The One Thing Nobody Tells You About Recovering from Breast Cancer


(BPT) - For all the education that’s out there on breast cancer and various treatment options, there’s one thing you probably aren’t aware of: Women who undergo a mastectomy can experience anywhere from partial to complete numbness in their chest — sometimes permanently.

“I remember taking my newborn daughter into my arms and putting her on my chest — but I couldn’t feel her skin. I didn’t know that she was there unless I looked at her,” says Jane, a breast cancer survivor who underwent a double mastectomy.

During a mastectomy, the nerves that supply sensation to the breasts are cut so that the breast tissue can be removed. For some people, this results in total or partial loss of feeling in their chest.

This can leave some without the ability to feel touch, pressure, warmth or cold on their chest. Imagine not being able to feel the full embrace of a hug or your child’s head resting on your chest. Moreover, imagine having no awareness that you’re experiencing a wardrobe malfunction or that you’re getting a sunburn. Not being able to feel roughly 10% of your body can be very disorienting, physically and psychologically.

Post-mastectomy numbness and the after-effects come as a surprise for many people. Even if loss of sensation was mentioned or covered in the paperwork leading up to surgery, many still feel like they were ill-informed about what to expect after mastectomy and the impact it may have on their lives day to day.

Numbness greatly affects quality of life for many women and is a source of ongoing grief about what was lost, a constant reminder of the trauma they experienced, and a barrier to fully recovering physically, psychologically and emotionally.

Our connection to loved ones starts with the chest. “It’s part of what we present to the world. It’s our heart space, for women in particular,” says Dr. Carla Marie Manly, a licensed clinical psychologist in Santa Rosa, Calif. “Skin-to-skin contact in the first hour after birth. Breastfeeding. Hugs. The chest is a life-long source of comfort, love, nourishment and connection. Imagine that connection being severed by numbness following mastectomy.”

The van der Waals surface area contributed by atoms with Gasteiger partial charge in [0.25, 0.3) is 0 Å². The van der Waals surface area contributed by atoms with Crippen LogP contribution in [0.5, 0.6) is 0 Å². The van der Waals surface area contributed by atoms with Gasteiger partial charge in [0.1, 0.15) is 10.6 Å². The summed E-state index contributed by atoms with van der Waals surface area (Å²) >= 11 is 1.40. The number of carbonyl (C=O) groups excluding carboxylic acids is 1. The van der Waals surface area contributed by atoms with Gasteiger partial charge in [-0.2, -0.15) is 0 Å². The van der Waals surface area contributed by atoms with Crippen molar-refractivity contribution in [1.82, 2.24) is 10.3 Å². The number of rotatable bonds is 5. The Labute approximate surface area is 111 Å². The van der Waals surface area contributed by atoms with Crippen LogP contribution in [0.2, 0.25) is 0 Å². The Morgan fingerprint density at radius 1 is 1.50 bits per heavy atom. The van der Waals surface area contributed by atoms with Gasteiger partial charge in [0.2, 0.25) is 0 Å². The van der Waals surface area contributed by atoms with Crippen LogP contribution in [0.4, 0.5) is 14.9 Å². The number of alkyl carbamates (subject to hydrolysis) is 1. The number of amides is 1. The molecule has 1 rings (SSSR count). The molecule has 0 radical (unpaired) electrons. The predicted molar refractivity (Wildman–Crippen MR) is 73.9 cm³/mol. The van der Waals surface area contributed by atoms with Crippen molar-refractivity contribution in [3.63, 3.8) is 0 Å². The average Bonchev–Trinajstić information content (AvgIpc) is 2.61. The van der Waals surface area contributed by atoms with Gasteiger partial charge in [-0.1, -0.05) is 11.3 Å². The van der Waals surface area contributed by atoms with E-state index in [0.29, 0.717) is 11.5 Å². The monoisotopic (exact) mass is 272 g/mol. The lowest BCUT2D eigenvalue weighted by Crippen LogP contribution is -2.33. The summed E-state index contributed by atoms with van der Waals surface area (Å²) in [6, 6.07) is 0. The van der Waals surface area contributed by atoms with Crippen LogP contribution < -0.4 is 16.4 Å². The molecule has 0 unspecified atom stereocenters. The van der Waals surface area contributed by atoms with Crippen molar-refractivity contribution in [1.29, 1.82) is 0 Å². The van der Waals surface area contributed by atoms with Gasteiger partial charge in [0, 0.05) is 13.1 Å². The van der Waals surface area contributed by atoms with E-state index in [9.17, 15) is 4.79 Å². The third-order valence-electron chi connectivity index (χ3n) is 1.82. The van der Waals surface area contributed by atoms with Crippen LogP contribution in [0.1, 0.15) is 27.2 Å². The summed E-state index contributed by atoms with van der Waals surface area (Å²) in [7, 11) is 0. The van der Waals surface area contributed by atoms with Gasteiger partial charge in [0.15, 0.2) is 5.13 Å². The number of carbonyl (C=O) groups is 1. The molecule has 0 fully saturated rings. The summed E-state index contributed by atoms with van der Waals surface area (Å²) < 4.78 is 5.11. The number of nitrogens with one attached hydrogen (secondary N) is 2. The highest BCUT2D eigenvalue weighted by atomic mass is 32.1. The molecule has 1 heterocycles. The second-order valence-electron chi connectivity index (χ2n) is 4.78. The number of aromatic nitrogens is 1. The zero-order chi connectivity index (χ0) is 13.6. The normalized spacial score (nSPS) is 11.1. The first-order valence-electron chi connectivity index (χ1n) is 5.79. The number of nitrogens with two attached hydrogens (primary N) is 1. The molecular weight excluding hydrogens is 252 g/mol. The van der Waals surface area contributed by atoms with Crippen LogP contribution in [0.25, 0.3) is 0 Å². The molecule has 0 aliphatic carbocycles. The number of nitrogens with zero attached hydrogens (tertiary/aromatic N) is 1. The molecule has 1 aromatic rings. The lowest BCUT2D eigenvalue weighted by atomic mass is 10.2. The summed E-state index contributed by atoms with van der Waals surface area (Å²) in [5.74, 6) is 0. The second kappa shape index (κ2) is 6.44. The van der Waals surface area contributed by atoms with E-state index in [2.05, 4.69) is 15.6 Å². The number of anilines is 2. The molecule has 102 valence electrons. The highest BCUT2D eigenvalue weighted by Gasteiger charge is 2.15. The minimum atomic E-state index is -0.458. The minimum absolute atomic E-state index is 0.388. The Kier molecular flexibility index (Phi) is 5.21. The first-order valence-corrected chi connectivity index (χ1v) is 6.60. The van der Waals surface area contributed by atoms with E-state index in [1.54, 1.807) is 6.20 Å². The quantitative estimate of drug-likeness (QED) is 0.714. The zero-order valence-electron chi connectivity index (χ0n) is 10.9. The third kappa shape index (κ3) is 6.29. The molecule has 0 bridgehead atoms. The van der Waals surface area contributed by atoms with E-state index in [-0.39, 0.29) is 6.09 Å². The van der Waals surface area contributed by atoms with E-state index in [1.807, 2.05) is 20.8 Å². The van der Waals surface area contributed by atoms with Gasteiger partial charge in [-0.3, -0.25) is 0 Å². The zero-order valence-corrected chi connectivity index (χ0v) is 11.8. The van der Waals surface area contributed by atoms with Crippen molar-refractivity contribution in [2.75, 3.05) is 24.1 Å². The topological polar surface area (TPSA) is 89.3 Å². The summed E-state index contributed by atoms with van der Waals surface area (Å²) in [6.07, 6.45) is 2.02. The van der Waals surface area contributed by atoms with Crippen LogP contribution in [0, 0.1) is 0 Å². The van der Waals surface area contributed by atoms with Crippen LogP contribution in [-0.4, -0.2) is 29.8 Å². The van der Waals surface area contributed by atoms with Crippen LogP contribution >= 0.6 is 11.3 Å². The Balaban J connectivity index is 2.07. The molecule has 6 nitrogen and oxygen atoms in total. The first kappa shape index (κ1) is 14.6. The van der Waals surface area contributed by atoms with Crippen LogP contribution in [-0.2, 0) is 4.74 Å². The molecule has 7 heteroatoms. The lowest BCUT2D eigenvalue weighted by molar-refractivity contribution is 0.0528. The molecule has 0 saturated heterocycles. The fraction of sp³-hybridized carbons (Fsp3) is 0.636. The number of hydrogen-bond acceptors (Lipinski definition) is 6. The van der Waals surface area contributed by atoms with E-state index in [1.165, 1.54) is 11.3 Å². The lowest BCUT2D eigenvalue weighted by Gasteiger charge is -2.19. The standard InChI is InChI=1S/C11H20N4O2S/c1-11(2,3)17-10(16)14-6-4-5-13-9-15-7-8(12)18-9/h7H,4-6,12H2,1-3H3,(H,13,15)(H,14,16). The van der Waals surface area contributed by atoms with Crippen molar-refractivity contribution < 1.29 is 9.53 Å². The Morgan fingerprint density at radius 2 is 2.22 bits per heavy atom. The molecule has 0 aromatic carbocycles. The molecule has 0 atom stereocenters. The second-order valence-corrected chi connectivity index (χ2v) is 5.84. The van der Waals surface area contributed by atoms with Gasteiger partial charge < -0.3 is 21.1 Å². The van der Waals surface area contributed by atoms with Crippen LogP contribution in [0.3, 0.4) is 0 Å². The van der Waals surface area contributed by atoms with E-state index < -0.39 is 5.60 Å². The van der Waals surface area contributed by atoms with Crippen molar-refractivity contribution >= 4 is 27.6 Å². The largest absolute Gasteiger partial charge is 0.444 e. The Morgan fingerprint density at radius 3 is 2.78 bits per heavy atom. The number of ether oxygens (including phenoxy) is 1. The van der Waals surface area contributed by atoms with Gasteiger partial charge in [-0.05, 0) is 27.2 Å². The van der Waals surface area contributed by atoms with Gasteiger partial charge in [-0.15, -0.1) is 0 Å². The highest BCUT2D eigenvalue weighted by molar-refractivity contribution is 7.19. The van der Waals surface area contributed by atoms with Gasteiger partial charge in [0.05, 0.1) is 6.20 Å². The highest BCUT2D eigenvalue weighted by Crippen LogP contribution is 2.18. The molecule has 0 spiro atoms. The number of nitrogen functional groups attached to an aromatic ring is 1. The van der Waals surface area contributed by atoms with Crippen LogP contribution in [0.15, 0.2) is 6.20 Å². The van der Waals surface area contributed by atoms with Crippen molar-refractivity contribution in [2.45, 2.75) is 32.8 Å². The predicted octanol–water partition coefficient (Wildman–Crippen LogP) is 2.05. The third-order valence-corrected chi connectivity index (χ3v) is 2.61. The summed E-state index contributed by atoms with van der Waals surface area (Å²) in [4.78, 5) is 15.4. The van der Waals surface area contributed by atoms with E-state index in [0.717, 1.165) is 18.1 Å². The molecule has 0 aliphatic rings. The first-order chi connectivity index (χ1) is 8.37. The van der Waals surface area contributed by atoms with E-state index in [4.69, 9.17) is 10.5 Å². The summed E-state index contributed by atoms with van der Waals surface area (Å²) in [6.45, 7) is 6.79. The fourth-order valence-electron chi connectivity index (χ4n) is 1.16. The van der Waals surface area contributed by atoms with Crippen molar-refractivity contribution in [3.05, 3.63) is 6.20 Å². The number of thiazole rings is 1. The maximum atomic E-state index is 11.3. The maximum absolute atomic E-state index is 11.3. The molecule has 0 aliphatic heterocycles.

“Physical touch and sensation are two senses that help us navigate life. So total chest numbness may result in physical, psychosocial, intimacy and self-esteem issues,” says Dr. Kristen Casey, a licensed clinical psychologist in Kansas City, Mo. “Numbness has a significant impact on quality of life for a number of people I’ve counseled. For women, breasts often signify an extra layer of safety that protects them and their heart and lungs. And for those experiencing numbness, that protection can feel non-existent. It’s almost like there’s a blank part of them — one missing puzzle piece they can’t find. And that’s really difficult.”

“Feeling whole and connected to oneself has many layers to it. And because our bodies are our home, if we cannot feel a part of our own body, we can feel disconnected from ourselves as individuals,” adds Dr. Manly. “When we don’t feel fully connected to ourselves, that can affect how we relate with others. If we feel less confident, broken or disoriented, we may be hesitant to let people in. When a woman feels good about herself, she will show up more magnificently in the world.”

The good news is that numbness following mastectomy doesn’t have to be permanent. During breast reconstruction, surgeons can reconnect the nerves that were previously cut using a nerve allograft to potentially restore sensation.

With advancements in surgical techniques and technology, it’s possible for women to not only look — but also feel — like themselves again after breast cancer. But more people need to be aware of post-mastectomy numbness and be educated on options to potentially restore feeling.

So, tell your family members, friends, coworkers and neighbors: breast cancer may take your breasts, but it doesn’t have to take away your power to feel a hug.

Learn about Resensation®, a surgical technique designed to restore sensation, at